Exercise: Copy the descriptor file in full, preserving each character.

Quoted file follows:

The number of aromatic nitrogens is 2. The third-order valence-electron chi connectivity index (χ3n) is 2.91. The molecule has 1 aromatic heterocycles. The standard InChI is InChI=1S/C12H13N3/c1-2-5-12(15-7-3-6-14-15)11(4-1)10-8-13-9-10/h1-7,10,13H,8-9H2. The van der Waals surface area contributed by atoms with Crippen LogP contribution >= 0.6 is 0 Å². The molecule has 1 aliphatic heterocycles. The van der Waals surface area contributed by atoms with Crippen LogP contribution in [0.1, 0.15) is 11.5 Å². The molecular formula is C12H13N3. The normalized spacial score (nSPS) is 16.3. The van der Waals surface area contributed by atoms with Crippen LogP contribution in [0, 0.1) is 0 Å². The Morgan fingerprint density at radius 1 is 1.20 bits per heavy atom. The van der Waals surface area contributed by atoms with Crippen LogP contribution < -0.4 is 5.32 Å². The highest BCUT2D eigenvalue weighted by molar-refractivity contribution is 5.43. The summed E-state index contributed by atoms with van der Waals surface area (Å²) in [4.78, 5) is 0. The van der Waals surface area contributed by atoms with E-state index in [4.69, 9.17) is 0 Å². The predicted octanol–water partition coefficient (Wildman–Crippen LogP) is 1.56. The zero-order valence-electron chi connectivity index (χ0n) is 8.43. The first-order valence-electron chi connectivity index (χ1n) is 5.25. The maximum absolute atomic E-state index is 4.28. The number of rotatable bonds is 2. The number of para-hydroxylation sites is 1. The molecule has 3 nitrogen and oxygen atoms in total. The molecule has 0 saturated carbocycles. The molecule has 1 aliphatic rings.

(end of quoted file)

The number of aromatic nitrogens is 2. The third-order valence-electron chi connectivity index (χ3n) is 2.91. The molecule has 1 aromatic heterocycles. The standard InChI is InChI=1S/C12H13N3/c1-2-5-12(15-7-3-6-14-15)11(4-1)10-8-13-9-10/h1-7,10,13H,8-9H2. The van der Waals surface area contributed by atoms with Crippen LogP contribution >= 0.6 is 0 Å². The molecule has 1 aliphatic heterocycles. The van der Waals surface area contributed by atoms with Crippen LogP contribution in [0.1, 0.15) is 11.5 Å². The molecular formula is C12H13N3. The normalized spacial score (nSPS) is 16.3. The van der Waals surface area contributed by atoms with Crippen LogP contribution in [0, 0.1) is 0 Å². The Morgan fingerprint density at radius 1 is 1.20 bits per heavy atom. The van der Waals surface area contributed by atoms with Crippen LogP contribution < -0.4 is 5.32 Å². The highest BCUT2D eigenvalue weighted by molar-refractivity contribution is 5.43. The summed E-state index contributed by atoms with van der Waals surface area (Å²) in [4.78, 5) is 0. The van der Waals surface area contributed by atoms with E-state index in [4.69, 9.17) is 0 Å². The predicted octanol–water partition coefficient (Wildman–Crippen LogP) is 1.56. The zero-order valence-electron chi connectivity index (χ0n) is 8.43. The first-order valence-electron chi connectivity index (χ1n) is 5.25. The maximum absolute atomic E-state index is 4.28. The number of rotatable bonds is 2. The number of para-hydroxylation sites is 1. The molecule has 3 nitrogen and oxygen atoms in total. The molecule has 0 saturated carbocycles. The molecule has 1 aliphatic rings.